The Government’s latest scheme to get Britain fit leaves a very sour taste in the mouth.
Food tsar Henry Dimbleby is to recommend a six per cent tax on salty foods as the flagship policy of his National Food Strategy.
Alongside the sugar tax on fizzy drinks and the blanket ban on junk food advertising, the policy typifies what one politician described in 2019 as the ‘continuing creep of the nanny state’.
Back then, a certain Boris Johnson had just become Prime Minister. Calling Britain the ‘land of liberty’, he promised to bring an end to ‘sin taxes’.
But before we could start celebrating having clawed back some of our freedom, the pandemic hit – and everything turned on its head.
Norms and taboos about which aspects of everyday life the state should or shouldn’t interfere with were smashed. People were arrested for the crime of ‘socialising’ and there were questions over whether it was lawful to sit on a park bench to drink a coffee.
And in the middle of the first lockdown, Mr Johnson came down with a serious case of Covid-19. What did the Prime Minister blame for his near-brush with death? His weight.
‘The reason I had such a nasty experience with the disease,’ said Boris in October, ‘my friends, I was too fat.’
He went on to lose a stone, which he achieved by ditching his ‘late-night cheese’ and hiring a personal trainer.
But alongside the extra pounds, the Prime Minister seems also to have shed his libertarian lionisation of our freedoms.
Excessive salt consumption is a problem: It is linked to hypertension, which can cause strokes and heart disease. But the lesson from Theresa May’s sugar tax is resoundingly that sin taxes don’t work.
The evidence shows the soft drinks tax had almost no effect on sugar consumption and, by increasing the cost of the weekly shopping trip, it made the poor much poorer.
This new salt tax will have a similar effect, making high-sodium products such as bread and meat more expensive and bumping the price of a single bag of Quavers up to 91p.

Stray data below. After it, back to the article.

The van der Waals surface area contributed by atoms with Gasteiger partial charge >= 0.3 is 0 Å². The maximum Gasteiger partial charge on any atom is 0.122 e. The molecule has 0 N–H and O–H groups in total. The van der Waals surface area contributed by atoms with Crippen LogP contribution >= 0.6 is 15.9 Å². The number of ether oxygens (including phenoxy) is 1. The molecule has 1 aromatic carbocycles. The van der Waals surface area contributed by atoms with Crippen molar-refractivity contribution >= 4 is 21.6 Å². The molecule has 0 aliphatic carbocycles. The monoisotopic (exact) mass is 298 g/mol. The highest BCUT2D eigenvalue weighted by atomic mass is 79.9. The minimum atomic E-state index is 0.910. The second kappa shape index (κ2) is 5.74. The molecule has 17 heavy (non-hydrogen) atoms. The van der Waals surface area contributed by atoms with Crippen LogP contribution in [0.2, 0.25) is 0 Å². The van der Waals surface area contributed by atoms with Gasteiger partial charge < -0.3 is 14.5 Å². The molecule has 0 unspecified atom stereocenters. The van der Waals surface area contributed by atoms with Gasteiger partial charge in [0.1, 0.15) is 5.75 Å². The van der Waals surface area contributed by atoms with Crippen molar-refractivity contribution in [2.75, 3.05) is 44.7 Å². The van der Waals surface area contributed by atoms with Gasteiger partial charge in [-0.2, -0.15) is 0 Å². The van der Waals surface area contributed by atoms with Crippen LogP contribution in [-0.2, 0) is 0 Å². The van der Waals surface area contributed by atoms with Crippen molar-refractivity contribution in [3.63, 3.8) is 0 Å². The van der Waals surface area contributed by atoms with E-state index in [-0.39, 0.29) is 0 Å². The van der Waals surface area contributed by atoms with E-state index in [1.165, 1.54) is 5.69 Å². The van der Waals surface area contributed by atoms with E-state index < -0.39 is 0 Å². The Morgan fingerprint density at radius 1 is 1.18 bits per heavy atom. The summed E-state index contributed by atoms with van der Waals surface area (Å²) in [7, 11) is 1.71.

Not that those in favour of the tax have any experience of this very real-world effect.
Dimbleby is the millionaire founder of Leon, a London-based restaurant chain that sells gluten-free chicken nuggets and something called a ‘clean green shake’.
He can afford to turn his nose up at salt – millions in this country cannot.
Obesity is unquestionably the next pandemic. Every year since 2014, excess body fat has caused more deaths than smoking, including more than a million hospital admissions in England in the year leading up to the pandemic.
But a ‘tax-and-ban’ strategy simply isn’t the way to address this.
Public health chiefs need to stop working from tired old policies that seek to force people into changing their behaviours and instead work towards policies that encourage people to make healthier life choices, without penalising those who, for whatever reason, can’t.
So come on, Boris! You may have gone down a waist size, but there’s still space for the freedom-loving PM who bounced into Downing Street in 2019. After all, if you can lose the pounds without the imposition of the nanny state, why can’t we?